Immersion, in the traditional sense, has never really been a defining facet of cinema. Most movies benefit from and play off the idea of a separation between the viewer and what they’re viewing; the very idea of a film being edited shatters the idea that this is happening in real time in front of our eyes. That’s why, I think, moving pictures have remained the most mainstream and widely accepted form of visual storytelling, even as more immersive forms like video games or virtual reality have come to the fore. Most of our understanding of visual language comes from movies to begin with, so any attempt to merge immersive techniques with that visual language will suffer from either being too close to a movie or not close enough. Video games can’t feel like you’re just watching something unfold, and movies can’t feel too much like you’re watching someone make decisions on the spot.
All this to say that Sam Mendes’s 1917 is both a marvel of technical immersion and a WWI movie that really feels like watching someone play a video game. A series of complex tracking shots stitched together to look like one unbroken, two-hour tracking shot, 1917 is primarily a triumph of style over substance, though that would also be simplifying what’s going on here. Alternately propulsive and weirdly alienating, 1917 works best as a kind of turbo-charged highlight reel for the seemingly endless talents of cinematographer Roger Deakins.
Lance Corporal Schofield (George MacKay) and Blake (Dean-Charles Chapman) are stationed in France, two average soldiers amongst thousands, when they’re tasked by General Erinmore (Colin Firth) to deliver a message to a battalion on the other side of No Man’s Land, the area between the two fronts. Blake and Schofield have been chosen partly because Blake’s older brother is part of the battalion that must call off an intended attack on the Germans. Though it appears the Germans have retreated, the British have it on good authority that it’s only a diversion that could lead to severe losses if it isn’t thwarted. Though the coast seems relatively clear for the two soldiers, their journey is nevertheless constantly thwarted by the unexpected.
Though pretty spartan from a storytelling point-of-view, 1917 nevertheless falls into a routine pretty early on. The goals are clear and the exposition is initially pretty minimal — two integral elements in the kind of immersive genre filmmaking Mendes is leaning on here. But it’s not too long before the film’s structure reveals itself as goal-oriented. In other words, it’s two dudes running across various backdrops to get orders from various famous British dudes, who almost always tell them that what they’re looking for is somewhere else.
Of course, most stories can be broken down into such schematic sketches, but paired with its extravagant visual style, 1917 feels particularly slick and surface-level. Mendes and Roger Deakins favour a somewhat distant, roving camera that always keeps the characters at arm’s length. Since these are a series of tracking shots, the camera has to make long and deliberate moves even if all it wants to do is show a character’s face, which clashes somewhat with some of what Mendes wants to cover.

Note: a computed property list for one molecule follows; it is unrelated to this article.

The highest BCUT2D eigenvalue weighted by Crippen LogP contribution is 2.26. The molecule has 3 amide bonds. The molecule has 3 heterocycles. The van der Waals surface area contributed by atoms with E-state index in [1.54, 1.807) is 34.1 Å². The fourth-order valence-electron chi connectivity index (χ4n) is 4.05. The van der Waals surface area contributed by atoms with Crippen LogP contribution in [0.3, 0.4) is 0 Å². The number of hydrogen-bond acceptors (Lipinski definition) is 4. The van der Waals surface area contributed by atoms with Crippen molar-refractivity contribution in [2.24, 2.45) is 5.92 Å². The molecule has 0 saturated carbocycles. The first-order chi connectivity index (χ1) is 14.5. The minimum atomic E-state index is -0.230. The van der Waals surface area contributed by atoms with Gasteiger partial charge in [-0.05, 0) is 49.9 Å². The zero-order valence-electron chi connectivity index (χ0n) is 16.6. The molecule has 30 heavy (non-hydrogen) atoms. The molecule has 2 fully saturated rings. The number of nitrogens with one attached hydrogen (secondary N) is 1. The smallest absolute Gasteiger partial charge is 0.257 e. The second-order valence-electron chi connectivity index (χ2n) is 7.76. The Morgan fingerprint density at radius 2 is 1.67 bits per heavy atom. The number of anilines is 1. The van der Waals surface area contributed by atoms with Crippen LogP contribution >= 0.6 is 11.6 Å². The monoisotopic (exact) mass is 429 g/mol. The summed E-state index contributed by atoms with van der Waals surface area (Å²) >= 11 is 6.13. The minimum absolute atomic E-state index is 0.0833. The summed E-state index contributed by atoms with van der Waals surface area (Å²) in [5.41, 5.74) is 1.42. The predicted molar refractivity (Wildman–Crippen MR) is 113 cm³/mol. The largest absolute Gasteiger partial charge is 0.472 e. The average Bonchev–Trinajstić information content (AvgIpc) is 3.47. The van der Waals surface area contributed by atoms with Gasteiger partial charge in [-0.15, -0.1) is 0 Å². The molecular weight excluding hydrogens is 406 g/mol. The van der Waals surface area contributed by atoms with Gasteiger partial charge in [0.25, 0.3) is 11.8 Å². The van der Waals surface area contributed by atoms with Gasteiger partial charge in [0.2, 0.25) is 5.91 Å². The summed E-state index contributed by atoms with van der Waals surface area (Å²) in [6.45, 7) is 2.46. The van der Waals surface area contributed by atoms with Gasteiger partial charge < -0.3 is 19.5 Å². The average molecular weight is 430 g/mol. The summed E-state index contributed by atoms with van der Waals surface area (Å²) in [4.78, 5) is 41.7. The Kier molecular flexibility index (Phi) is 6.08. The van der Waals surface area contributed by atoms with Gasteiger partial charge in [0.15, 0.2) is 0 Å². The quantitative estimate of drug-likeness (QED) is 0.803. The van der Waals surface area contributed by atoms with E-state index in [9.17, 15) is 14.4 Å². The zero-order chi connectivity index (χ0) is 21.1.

Indeed, there’s a sentimental streak to 1917, owing in large part to the fact that it’s partially based on stories told to Mendes by his WWI vet grandfather. Mendes offsets the more visceral action with sequences that are likely to be familiar to anyone who’s seen a war movie before: the stumbling upon an innocent civilian (it’s often a French woman, so why vary here), the tragic and easily preventable death, the calm before the storm (evidenced here by a scene of a soldier delivering an a capella rendition of “Wayfaring Stranger”) and perhaps another half-dozen hoary clichés from the archives. The problem is not so much the nature of the clichés, which at this point you’d be hard-pressed to remove entirely from war movies; it’s how they come across in a movie that has commodified the language of war in such a specific way. At the risk of taking this videogame metaphor all the way to the end: scenes in a movie aren’t supposed to feel like cutscenes.
Still, it’s undeniable that the work that Deakins puts forth here is, at the very least, a massive flex. Though the illusion of the continuous take doesn’t necessarily stick past the first few sequences, it’s hard to argue that specific sequences aren’t supremely well-crafted and compelling. It reaches its apex about halfway through, in a nighttime sequence set amidst the flaming rubble of a bombed-out town that suddenly makes the French countryside look like the seventh level of Hell. 1917 is rarely if ever anything less than compelling from a purely plastic point of view, and Roger Deakins has a lot to do with that. ■
1917 opens in Montreal theatres on Friday, Jan. 10. Watch the trailer here:
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